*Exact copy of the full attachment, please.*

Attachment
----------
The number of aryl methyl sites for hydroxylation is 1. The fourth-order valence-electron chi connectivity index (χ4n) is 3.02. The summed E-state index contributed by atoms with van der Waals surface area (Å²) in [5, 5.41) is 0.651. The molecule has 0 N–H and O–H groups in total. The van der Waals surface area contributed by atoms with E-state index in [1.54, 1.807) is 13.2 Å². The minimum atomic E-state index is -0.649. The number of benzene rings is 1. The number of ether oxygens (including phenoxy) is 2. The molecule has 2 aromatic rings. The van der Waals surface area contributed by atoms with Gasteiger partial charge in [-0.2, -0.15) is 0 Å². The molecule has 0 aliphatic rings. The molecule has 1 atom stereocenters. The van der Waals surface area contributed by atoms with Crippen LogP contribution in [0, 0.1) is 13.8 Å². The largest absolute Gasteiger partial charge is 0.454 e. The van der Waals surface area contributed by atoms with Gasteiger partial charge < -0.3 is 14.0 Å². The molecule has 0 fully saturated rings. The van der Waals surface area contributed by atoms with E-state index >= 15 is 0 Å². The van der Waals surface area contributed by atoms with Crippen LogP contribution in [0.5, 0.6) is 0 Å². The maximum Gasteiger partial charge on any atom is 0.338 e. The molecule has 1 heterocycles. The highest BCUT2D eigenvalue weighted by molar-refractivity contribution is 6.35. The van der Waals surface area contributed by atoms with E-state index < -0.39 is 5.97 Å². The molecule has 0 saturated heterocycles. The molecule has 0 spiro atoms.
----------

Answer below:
The number of aryl methyl sites for hydroxylation is 1. The fourth-order valence-electron chi connectivity index (χ4n) is 3.02. The summed E-state index contributed by atoms with van der Waals surface area (Å²) in [5, 5.41) is 0.651. The molecule has 0 N–H and O–H groups in total. The van der Waals surface area contributed by atoms with E-state index in [1.54, 1.807) is 13.2 Å². The minimum atomic E-state index is -0.649. The number of benzene rings is 1. The number of ether oxygens (including phenoxy) is 2. The molecule has 2 aromatic rings. The van der Waals surface area contributed by atoms with Gasteiger partial charge in [-0.2, -0.15) is 0 Å². The molecule has 0 aliphatic rings. The molecule has 1 atom stereocenters. The van der Waals surface area contributed by atoms with Crippen LogP contribution in [0, 0.1) is 13.8 Å². The largest absolute Gasteiger partial charge is 0.454 e. The van der Waals surface area contributed by atoms with Gasteiger partial charge < -0.3 is 14.0 Å². The molecule has 0 fully saturated rings. The van der Waals surface area contributed by atoms with E-state index >= 15 is 0 Å². The van der Waals surface area contributed by atoms with Crippen LogP contribution in [0.5, 0.6) is 0 Å². The maximum Gasteiger partial charge on any atom is 0.338 e. The molecule has 1 heterocycles. The highest BCUT2D eigenvalue weighted by molar-refractivity contribution is 6.35. The van der Waals surface area contributed by atoms with E-state index < -0.39 is 5.97 Å². The molecule has 0 saturated heterocycles. The molecule has 0 spiro atoms.